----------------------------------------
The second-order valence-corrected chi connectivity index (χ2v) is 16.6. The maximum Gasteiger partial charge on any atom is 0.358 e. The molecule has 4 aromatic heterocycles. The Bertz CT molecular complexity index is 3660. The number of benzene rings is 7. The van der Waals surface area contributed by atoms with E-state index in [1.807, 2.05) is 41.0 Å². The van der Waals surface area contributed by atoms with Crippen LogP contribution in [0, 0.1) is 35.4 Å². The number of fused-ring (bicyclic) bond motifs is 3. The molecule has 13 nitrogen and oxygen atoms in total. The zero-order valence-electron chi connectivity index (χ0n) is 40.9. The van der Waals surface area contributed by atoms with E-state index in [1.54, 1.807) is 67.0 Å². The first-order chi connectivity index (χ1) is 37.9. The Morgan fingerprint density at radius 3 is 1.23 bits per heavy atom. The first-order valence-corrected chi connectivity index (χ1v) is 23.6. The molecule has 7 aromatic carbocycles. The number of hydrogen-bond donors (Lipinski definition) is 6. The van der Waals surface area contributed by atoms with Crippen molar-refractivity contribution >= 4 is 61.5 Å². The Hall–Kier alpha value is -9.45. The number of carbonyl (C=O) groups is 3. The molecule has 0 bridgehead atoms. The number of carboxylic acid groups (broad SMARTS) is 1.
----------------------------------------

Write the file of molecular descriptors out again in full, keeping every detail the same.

The second-order valence-corrected chi connectivity index (χ2v) is 16.6. The maximum Gasteiger partial charge on any atom is 0.358 e. The molecule has 4 aromatic heterocycles. The Bertz CT molecular complexity index is 3660. The number of benzene rings is 7. The van der Waals surface area contributed by atoms with E-state index in [1.807, 2.05) is 41.0 Å². The van der Waals surface area contributed by atoms with Crippen LogP contribution in [0, 0.1) is 35.4 Å². The number of fused-ring (bicyclic) bond motifs is 3. The molecule has 13 nitrogen and oxygen atoms in total. The zero-order valence-electron chi connectivity index (χ0n) is 40.9. The van der Waals surface area contributed by atoms with E-state index in [1.54, 1.807) is 67.0 Å². The first-order chi connectivity index (χ1) is 37.9. The Morgan fingerprint density at radius 3 is 1.23 bits per heavy atom. The first-order valence-corrected chi connectivity index (χ1v) is 23.6. The molecule has 7 aromatic carbocycles. The number of hydrogen-bond donors (Lipinski definition) is 6. The van der Waals surface area contributed by atoms with Crippen molar-refractivity contribution >= 4 is 61.5 Å². The Hall–Kier alpha value is -9.45. The number of carbonyl (C=O) groups is 3. The molecule has 0 bridgehead atoms. The number of carboxylic acid groups (broad SMARTS) is 1.